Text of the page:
School staff produced a plan to separate buses and parent vehicles, a large source of the congestion. The proposal called for buses to drop off and pick up students along Elm Street, directly in front of the school, instead of on the school's west side.

According to Sweet Home School District facilities director Josh Darwood, a similar design change separating buses and vehicles instituted during the Sweet Home Junior High School remodel was a "huge success." It made the drop-off process "100% safer," he said, and a plan at Oak Heights could produce similar effects.

Coleman, whose children attended the school, was familiar with the congestion.

"I know what the mess is, so I appreciate the solution for this," she said. "I think this is a very creative solution to the problem there."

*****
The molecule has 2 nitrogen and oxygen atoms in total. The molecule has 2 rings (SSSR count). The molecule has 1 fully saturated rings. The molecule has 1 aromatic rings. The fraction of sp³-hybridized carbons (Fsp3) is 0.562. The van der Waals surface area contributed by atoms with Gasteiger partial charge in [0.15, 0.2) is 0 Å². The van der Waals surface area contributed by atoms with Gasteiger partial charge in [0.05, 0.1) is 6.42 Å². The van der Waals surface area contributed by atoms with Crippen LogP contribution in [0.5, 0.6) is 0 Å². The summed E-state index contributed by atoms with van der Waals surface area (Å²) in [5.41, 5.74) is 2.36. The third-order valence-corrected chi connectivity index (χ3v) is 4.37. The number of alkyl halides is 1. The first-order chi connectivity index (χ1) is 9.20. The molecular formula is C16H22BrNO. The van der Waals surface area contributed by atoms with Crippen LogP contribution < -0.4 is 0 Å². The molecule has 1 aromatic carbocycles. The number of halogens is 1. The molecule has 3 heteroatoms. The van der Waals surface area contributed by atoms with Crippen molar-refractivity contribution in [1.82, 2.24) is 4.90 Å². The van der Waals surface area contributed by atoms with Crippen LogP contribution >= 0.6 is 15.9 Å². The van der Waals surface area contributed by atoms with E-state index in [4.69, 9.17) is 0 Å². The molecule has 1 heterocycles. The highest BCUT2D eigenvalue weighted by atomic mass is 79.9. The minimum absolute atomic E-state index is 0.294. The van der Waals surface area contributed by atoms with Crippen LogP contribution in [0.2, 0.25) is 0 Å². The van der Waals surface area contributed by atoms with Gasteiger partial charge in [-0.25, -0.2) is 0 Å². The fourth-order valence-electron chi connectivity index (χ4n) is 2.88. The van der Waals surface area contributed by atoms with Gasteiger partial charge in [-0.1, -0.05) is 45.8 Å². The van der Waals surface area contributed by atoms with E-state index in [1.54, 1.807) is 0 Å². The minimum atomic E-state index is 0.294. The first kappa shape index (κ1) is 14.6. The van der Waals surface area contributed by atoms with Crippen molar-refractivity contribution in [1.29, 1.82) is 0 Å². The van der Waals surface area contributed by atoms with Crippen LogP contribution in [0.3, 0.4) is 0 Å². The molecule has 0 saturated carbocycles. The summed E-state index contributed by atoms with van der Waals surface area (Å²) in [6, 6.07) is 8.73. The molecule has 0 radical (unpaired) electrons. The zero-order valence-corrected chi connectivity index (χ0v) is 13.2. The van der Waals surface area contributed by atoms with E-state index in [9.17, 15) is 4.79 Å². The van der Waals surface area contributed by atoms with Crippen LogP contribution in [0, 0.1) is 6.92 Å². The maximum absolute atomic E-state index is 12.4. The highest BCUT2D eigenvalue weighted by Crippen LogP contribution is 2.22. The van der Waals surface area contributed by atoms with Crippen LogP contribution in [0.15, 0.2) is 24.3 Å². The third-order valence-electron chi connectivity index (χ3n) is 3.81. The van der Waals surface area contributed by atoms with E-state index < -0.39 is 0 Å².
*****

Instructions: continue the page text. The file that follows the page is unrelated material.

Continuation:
This schematic, produced by DLA Associates, shows ideas for Sweet Home's downtown area. For more, visit sweethomenews.com.

-- Sweet Home Administrative Services Manager Julie Fisher completed the Local Government Management Certificate (LGMC) program. The certificate is presented by the League of Oregon Cities, a voluntary association representing the state's 241 incorporated cities, to individuals who complete 140 hours of training in 10 core areas providing knowledge and skills critical for success in local government management.

Fisher has served the city since 2012, beginning as a planning assistant in its planning department. In 2015 she was promoted to administrative assistant in the executive department. Her position was reclassified to administrative services manager this year.

"I was able to gain valuable knowledge in the specialized areas of local government such as public service, personnel management, communication, and public policy," she said. "This will enable me to better serve elected officials, city staff and our community."